Alex Ross Perry’s third feature film may not ostensibly be about the iconic American novelist Philip Roth, but with its curly-cue typeface titles reminiscent of the script from the cover of Portnoy’s Complaint, succession of irate women berating the author/love interest for his self-involvement and other themes from his books scattered here and there, including a protagonist named Philip, the connection seems irresistible. In the trailer for “Listen Up, Philip, ” a series of put-downs and vindictive yet subtle taunts by females, are couched between admiration from an male fan and wannabe friend and expressions of interest from an elderly literary mentor played by Jonathan Pryce. The protagonist, who doesn’t appear in the trailer until the end, is Philip Lewis Friedman and is played by Jason Schwartzman. Some say it is a homage to the recently-retired octogenarian novelist who penned “Portnoy’s Complaint, ” “Goodbye, Columbus, ” “American Pastoral” and “Sabbath’s Theater, ” 33 novels in all.
At the New York Film Festival, Alex Ross Perry, according to Tablet, acknowledged that Roth was an inspiration for the piece, “His influence on me is 100 percent.” He added he had, “totally assimilated” his work and was “a huge fan of his life.” However, according to the Forward, Perry tells a very different story. “I went through a period when I read three Richard Yates books in a row. The prose was so cold and unemotional, and yet it was the most flourishing, emotional way of describing emotional torment, even more so than Roth .”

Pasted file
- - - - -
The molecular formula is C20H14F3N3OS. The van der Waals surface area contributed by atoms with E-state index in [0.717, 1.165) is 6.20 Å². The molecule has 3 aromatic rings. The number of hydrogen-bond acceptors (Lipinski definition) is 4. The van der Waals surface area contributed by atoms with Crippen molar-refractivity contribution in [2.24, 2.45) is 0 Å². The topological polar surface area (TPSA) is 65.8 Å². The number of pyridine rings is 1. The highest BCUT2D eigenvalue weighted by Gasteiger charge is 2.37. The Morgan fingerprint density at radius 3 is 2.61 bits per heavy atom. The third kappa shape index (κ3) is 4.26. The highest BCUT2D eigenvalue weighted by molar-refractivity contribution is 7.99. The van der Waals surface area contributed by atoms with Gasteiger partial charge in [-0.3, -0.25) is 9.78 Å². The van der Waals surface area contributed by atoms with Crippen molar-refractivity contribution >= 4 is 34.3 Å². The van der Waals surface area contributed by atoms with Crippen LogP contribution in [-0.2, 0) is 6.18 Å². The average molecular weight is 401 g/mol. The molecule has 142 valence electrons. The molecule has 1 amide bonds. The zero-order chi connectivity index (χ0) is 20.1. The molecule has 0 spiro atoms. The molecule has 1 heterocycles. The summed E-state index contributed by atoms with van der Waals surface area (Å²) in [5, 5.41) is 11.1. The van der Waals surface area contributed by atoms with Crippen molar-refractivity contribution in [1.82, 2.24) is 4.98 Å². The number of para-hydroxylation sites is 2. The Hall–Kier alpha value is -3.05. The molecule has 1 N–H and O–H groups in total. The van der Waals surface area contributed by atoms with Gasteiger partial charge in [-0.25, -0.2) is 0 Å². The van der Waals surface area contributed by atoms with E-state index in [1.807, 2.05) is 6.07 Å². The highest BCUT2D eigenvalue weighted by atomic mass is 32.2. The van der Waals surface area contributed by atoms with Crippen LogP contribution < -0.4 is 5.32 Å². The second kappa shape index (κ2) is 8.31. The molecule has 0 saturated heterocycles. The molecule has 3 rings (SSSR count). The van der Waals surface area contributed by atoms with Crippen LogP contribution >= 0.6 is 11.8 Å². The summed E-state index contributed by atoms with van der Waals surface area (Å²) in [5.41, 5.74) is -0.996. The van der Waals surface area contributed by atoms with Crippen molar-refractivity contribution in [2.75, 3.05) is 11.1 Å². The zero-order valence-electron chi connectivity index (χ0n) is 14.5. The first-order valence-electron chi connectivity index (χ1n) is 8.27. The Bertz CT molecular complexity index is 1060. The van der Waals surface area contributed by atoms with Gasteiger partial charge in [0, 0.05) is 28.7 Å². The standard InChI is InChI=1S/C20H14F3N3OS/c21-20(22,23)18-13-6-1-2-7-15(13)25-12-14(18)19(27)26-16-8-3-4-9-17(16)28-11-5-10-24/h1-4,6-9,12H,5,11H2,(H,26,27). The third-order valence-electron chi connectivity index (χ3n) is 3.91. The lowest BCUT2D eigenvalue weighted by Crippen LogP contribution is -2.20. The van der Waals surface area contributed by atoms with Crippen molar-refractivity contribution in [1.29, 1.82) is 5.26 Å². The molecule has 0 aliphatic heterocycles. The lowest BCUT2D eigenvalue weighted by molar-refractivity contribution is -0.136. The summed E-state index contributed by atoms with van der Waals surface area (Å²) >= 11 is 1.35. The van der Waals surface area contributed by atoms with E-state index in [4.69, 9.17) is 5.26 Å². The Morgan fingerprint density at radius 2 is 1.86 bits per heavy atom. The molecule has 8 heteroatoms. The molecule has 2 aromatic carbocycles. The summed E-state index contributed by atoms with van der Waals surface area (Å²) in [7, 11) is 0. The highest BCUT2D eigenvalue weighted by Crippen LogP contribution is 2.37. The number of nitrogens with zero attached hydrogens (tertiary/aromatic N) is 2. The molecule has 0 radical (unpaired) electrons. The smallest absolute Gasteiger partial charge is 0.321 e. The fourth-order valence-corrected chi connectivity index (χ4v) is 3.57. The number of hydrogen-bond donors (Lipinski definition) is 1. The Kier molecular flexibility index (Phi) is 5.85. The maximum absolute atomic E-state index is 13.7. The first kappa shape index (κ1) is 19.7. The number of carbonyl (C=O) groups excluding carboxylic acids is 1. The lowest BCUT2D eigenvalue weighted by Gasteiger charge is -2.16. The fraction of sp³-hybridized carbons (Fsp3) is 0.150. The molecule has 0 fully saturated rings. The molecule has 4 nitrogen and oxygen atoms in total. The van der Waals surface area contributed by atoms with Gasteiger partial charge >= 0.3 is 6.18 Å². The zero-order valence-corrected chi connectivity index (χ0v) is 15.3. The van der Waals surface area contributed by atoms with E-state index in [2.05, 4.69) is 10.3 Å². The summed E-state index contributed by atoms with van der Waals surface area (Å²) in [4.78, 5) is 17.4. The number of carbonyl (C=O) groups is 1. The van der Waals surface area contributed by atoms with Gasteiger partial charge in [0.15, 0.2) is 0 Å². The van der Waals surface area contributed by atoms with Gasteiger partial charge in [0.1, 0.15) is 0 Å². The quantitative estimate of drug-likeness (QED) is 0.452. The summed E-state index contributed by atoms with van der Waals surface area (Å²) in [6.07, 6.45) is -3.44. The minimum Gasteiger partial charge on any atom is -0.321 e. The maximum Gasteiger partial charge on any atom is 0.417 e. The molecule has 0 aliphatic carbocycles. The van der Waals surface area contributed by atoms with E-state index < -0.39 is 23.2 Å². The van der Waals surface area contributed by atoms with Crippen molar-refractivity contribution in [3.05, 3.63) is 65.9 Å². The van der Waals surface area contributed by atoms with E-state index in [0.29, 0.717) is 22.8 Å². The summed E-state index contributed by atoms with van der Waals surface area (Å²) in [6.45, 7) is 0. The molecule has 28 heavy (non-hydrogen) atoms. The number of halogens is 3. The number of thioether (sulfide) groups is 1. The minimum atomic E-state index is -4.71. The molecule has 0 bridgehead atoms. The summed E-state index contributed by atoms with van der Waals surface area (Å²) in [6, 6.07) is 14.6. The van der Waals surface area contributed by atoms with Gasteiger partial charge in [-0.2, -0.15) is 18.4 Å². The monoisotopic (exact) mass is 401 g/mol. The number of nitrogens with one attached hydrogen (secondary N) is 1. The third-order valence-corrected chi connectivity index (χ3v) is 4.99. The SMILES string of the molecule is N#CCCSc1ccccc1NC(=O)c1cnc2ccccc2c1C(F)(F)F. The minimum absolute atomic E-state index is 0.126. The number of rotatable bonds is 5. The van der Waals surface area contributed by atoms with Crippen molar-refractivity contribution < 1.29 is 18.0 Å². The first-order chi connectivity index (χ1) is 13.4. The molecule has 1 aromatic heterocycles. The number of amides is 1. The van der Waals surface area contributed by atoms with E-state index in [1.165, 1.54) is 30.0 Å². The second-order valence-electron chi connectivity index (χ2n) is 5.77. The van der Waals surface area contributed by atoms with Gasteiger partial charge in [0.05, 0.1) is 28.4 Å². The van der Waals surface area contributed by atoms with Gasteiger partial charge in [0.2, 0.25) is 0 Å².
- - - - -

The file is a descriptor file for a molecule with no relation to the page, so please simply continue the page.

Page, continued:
So is it or is it not based on Philip Roth? Well, fans and critics of the novelist have accused him of playing a similar game, inviting parallels between his fiction and his own life, while the author directly rejected any comparisons. So perhaps Alex Ross Perry is ultimately “Rothian, ” inviting the comparisons (I can’t get over the curlycue script that just screams Portnoy’s Complaint in the titles), and then unceremoniously rejects them.